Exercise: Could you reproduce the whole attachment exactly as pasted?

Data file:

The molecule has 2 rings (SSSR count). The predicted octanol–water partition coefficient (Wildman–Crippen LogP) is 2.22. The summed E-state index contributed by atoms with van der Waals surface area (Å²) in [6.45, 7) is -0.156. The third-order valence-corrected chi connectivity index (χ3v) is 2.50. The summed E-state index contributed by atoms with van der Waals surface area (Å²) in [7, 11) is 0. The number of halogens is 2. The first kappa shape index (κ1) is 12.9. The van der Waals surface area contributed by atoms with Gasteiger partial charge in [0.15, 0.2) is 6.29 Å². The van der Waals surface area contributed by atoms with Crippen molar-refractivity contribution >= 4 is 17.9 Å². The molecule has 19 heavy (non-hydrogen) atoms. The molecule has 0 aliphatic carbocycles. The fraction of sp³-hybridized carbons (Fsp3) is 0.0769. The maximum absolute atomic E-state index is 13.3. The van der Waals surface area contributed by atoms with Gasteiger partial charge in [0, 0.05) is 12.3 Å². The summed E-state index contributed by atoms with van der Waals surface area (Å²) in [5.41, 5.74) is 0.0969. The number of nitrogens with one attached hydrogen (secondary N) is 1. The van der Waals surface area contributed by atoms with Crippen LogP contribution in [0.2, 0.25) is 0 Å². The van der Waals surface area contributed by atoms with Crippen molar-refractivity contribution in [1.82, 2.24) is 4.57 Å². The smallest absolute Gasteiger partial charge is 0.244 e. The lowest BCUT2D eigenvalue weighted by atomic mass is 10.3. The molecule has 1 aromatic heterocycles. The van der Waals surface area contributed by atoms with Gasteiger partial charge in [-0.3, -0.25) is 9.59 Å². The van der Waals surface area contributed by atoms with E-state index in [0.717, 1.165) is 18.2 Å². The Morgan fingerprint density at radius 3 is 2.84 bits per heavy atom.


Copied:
The molecule has 2 rings (SSSR count). The predicted octanol–water partition coefficient (Wildman–Crippen LogP) is 2.22. The summed E-state index contributed by atoms with van der Waals surface area (Å²) in [6.45, 7) is -0.156. The third-order valence-corrected chi connectivity index (χ3v) is 2.50. The summed E-state index contributed by atoms with van der Waals surface area (Å²) in [7, 11) is 0. The number of halogens is 2. The first kappa shape index (κ1) is 12.9. The van der Waals surface area contributed by atoms with Gasteiger partial charge in [0.15, 0.2) is 6.29 Å². The van der Waals surface area contributed by atoms with Crippen molar-refractivity contribution >= 4 is 17.9 Å². The molecule has 19 heavy (non-hydrogen) atoms. The molecule has 0 aliphatic carbocycles. The fraction of sp³-hybridized carbons (Fsp3) is 0.0769. The maximum absolute atomic E-state index is 13.3. The van der Waals surface area contributed by atoms with Gasteiger partial charge in [0, 0.05) is 12.3 Å². The summed E-state index contributed by atoms with van der Waals surface area (Å²) in [5.41, 5.74) is 0.0969. The number of nitrogens with one attached hydrogen (secondary N) is 1. The van der Waals surface area contributed by atoms with Crippen LogP contribution in [0.2, 0.25) is 0 Å². The van der Waals surface area contributed by atoms with Crippen molar-refractivity contribution in [1.82, 2.24) is 4.57 Å². The smallest absolute Gasteiger partial charge is 0.244 e. The lowest BCUT2D eigenvalue weighted by atomic mass is 10.3. The molecule has 1 aromatic heterocycles. The van der Waals surface area contributed by atoms with Gasteiger partial charge in [-0.3, -0.25) is 9.59 Å². The van der Waals surface area contributed by atoms with E-state index in [0.717, 1.165) is 18.2 Å². The Morgan fingerprint density at radius 3 is 2.84 bits per heavy atom.